Is it physically possible to recover from an eating disorder while vegan?
The short answer is yes, but it requires careful planning. If you have a restrictive eating disorder and you are vegan, then you almost certainly require dietitian input, which unfortunately is not widely available on the NHS. Let’s dive into some of the factors that require thought.
A typical vegan diet is 100% derived from plant sources. Omitting all animal products (meat, dairy, fish, eggs, honey) from your diet can risk nutritional deficiencies if not planned well. To start with, a typical vegan diet is less energy dense than your typical omnivorous (normal) diet. This means that a greater volume of food may have to be consumed to meet energy requirements. This can be an additional challenge when increasing food intake is already so difficult. Traditionally clinicians may be concerned about the protein intake of their vegan patients, however diet surveys evaluating nutrient intake have shown that vegans, on average, meet or exceed their protein requirement. This is the case for both adults and children in the West, following a vegan diet. During my experience as an eating disorder dietitian, I have observed trends of food avoidance and fear of certain foods that typically fall into carbohydrate and fat macronutrient categories, with protein being less of a concern in recovery than overall energy intake. Of course, there are exceptions to this, but I am speaking generally, based on my experience.
It worth paying attention to dietary calcium intake, as eating disorders can increase the risk of reduced bone mineral density. Having low calcium intake can further worsen this risk. In a typical western diet, the most common sources of calcium are dairy products, so it is important to include calcium-fortified dairy alternatives and other sources of calcium such as: calcium-set tofu (e.g. Cauldron), green vegetables and beans and pulses. There is also evidence to show that when surveyed vegan dietary intakes tend to be below nutrient requirement for calcium1.
In restrictive eating disorders, refeeding syndrome is a potentially fatal complication that health professionals tend to worry about. This occurs during re-feeding when an individual has been in a starved state for a long time, their body adapts, and if food is reintroduced too quickly this can result in harmful consequences. Electrolytes are involved in this process, and a particularly important one is phosphate. Phosphate is a mineral that is important for bone health, it is also involved in energy production. One of the main sources of dietary phosphate is dairy. Most non-dairy milks, unless fortified, are low in phosphate. Many teams prescribe prophylactic phosphate to minimise refeeding risk, this could be considered by health professionals if dietary intake is low in a vegan patient.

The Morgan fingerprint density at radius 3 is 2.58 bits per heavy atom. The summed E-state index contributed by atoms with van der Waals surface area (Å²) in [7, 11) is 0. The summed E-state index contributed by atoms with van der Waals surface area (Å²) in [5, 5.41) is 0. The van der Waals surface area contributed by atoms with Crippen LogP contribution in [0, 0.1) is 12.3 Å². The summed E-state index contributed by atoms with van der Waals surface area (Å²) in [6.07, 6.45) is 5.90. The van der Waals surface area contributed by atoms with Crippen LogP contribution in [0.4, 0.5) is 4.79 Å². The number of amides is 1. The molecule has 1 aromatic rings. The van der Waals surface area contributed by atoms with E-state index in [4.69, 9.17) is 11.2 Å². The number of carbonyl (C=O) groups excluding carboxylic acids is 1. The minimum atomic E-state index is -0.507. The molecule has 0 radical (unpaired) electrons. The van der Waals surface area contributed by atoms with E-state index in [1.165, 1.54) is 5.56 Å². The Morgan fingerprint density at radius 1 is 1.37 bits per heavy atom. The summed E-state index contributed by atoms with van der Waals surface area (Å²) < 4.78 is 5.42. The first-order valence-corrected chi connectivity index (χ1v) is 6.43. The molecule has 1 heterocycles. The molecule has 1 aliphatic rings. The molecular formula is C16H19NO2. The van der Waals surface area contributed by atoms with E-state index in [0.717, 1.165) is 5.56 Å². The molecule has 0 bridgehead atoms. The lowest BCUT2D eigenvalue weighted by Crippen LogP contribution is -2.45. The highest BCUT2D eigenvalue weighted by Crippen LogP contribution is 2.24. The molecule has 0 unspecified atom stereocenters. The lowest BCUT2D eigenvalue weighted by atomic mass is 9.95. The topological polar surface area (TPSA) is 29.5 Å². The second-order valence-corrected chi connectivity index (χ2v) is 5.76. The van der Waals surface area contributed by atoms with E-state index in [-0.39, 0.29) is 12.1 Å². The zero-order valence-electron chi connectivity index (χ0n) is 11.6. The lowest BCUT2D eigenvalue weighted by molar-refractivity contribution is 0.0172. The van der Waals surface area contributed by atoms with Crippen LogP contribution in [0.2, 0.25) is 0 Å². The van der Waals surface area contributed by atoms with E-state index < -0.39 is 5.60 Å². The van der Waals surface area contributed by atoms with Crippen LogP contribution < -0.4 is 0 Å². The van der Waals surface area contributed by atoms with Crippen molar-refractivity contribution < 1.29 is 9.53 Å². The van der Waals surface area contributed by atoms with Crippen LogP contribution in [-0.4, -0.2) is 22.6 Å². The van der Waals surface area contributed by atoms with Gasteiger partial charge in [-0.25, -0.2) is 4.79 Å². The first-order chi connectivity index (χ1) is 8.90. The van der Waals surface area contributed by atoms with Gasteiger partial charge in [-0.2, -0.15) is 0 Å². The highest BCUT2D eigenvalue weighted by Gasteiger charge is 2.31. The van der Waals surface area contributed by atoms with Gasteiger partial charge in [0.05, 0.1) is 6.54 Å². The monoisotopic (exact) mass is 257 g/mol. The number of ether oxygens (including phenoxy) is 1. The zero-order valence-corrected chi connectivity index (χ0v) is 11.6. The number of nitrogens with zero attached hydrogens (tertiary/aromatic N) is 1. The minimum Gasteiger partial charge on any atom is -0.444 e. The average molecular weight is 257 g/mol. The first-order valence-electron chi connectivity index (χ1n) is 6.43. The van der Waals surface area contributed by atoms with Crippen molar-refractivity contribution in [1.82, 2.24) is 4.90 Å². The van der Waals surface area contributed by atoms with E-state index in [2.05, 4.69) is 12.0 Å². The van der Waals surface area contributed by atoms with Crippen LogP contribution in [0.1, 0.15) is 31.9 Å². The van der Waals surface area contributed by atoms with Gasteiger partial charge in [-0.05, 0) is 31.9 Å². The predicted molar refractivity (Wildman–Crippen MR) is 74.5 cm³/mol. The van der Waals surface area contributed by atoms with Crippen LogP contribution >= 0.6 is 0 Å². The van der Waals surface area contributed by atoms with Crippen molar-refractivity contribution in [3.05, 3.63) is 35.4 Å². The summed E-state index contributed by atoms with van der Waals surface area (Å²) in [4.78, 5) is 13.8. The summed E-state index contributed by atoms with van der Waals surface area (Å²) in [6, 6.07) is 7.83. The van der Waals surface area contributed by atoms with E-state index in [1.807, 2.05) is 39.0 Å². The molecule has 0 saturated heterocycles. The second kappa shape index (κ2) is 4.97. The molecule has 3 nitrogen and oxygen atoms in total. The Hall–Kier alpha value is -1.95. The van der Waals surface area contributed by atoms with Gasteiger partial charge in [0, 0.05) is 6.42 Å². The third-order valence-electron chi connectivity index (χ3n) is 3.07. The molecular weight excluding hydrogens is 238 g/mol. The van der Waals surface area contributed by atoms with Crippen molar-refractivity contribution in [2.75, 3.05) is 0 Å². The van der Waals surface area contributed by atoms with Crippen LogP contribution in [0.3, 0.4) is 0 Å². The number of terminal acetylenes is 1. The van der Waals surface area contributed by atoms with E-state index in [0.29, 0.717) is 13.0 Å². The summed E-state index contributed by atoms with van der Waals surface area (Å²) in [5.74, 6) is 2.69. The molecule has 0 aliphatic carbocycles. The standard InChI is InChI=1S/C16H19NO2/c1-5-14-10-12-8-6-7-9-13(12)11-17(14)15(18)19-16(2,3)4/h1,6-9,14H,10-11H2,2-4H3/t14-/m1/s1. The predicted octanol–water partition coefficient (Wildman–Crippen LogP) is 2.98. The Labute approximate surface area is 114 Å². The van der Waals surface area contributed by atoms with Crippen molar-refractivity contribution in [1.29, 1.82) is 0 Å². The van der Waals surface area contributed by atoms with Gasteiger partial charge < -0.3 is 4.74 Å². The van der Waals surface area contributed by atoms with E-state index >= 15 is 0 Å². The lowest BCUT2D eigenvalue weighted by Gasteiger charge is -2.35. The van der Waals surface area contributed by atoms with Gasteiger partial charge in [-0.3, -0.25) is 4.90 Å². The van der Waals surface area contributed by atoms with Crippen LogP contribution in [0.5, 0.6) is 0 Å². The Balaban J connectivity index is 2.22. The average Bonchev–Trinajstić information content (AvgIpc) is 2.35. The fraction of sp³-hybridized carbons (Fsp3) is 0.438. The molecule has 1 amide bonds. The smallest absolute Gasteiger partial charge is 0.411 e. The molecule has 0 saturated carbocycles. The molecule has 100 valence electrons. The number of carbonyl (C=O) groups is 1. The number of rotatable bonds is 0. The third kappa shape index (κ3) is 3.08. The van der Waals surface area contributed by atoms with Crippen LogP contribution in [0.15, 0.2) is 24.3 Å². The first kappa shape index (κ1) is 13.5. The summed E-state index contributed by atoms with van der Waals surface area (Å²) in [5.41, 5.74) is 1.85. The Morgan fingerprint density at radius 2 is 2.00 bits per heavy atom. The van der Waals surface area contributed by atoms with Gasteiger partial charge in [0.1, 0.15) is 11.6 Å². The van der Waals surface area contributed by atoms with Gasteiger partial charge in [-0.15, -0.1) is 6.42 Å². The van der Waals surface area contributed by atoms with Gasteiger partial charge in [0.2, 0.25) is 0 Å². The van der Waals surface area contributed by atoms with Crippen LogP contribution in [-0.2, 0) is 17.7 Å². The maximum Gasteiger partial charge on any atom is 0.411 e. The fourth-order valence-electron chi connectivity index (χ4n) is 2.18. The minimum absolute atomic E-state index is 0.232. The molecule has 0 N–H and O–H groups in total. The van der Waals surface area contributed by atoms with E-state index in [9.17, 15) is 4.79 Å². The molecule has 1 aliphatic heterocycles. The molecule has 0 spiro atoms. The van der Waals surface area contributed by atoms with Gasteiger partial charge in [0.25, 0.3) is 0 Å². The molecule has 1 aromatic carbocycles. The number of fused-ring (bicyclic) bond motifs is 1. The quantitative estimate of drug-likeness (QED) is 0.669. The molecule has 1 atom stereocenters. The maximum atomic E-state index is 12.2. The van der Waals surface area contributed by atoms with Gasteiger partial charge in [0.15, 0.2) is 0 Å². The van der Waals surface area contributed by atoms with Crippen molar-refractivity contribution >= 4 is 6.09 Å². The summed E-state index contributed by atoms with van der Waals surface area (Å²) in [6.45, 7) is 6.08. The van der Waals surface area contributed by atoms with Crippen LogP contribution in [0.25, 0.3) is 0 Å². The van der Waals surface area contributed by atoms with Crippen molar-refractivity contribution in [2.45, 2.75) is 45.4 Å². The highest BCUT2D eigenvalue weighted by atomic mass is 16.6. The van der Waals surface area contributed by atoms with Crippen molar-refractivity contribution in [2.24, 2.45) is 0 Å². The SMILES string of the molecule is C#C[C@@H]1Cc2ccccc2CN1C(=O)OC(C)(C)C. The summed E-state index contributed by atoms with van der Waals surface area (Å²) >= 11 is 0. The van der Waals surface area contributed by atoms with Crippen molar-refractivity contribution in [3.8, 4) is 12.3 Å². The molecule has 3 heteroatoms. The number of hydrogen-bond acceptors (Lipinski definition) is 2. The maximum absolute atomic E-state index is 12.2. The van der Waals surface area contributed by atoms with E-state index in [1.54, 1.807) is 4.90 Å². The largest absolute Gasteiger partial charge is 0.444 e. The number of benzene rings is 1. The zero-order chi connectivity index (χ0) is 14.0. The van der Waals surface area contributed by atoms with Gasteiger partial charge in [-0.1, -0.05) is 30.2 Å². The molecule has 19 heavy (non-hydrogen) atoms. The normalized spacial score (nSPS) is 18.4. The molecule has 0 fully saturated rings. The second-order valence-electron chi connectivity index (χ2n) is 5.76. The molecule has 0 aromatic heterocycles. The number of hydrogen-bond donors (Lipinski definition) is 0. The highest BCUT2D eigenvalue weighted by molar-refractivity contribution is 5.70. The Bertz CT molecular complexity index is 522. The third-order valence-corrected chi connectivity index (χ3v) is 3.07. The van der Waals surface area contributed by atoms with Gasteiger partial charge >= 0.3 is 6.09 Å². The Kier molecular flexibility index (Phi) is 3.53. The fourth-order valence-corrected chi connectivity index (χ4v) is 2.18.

In cases of serious eating disorders, where someone has to be admitted to an inpatient unit, tube-feeding may be required. Through these tubes pre-prepared ‘feeds’ are passed to supply a balanced nutrient intake. There are a number of companies that supply the feeds, but unfortunately at the moment there is no nutritionally complete vegan feed. Although I understand that due to demand these are in development. The closest feed that we have available, is a soy-based feed, which is vegan except for Vitamin D sourced from lanolin.
There are several other nutrients that the vegan diet tends to be lower in than the regular omnivorous diet such as B12, Selenium and Iodine. There is now a trend towards improved and responsible fortification and many non-dairy milks are now fortified with these nutrients. Be aware that organic products will not be fortified, so it may be better to opt for the non-organic version. If you have disordered eating or an eating disorder it may be advisable to take a multi-vitamin and mineral supplement, there are several different vegan options available so please speak to your dietitian to point you to one that is best for you.
With good planning, it is physically possible to recover from an eating disorder while vegan, but having access to a dietitian and the ability to eat a great volume of food may not be possible for everyone. The Vegan Society states that “a dead vegan is no good to anyone”. If your dietitian and medical team feel that for you to recover you need to include some animal products, then it is worth considering this. You can be vegan in other ways; through avoiding leather, supporting animal rights charities and choosing cruelty free beauty products. At the end of the day, you cannot care for anyone or any animal without caring for yourself first, I promise it doesn’t make you a bad person if that is what you need to do.
– It is phsyically possible to recover while being vegan, but requires careful planning and dietitian input.
– It is important to have a well-planned vegan diet to ensure you are consuming enough energy and enough of certain nutrients.
– Prophylactic phosphate supplementation may be advisable for vegan patients when at risk of refeeding syndrome.
– There is a lack of vegan tube feeds available
– It is not a moral failing if you need to include animal products in your diet to recover. There are other ways to be vegan such as using cruelty free products, supporting animal rights charities, and avoiding leather.
1. Clarys P, Deliens T, Huybrechts I, Deriemaeker P, Vanaelst B, De Keyzer W et al. Comparison of Nutritional Quality of the Vegan, Vegetarian, Semi-Vegetarian, Pesco-Vegetarian and Omnivorous Diet. Nutrients. 2014;6(3):1318-1332.
2. Weder S, Hoffmann M, Becker K, Alexy U, Keller M. Energy, Macronutrient Intake, and Anthropometrics of Vegetarian, Vegan, and Omnivorous Children (1–3 Years) in Germany (VeChi Diet Study). Nutrients. 2019;11(4):832.
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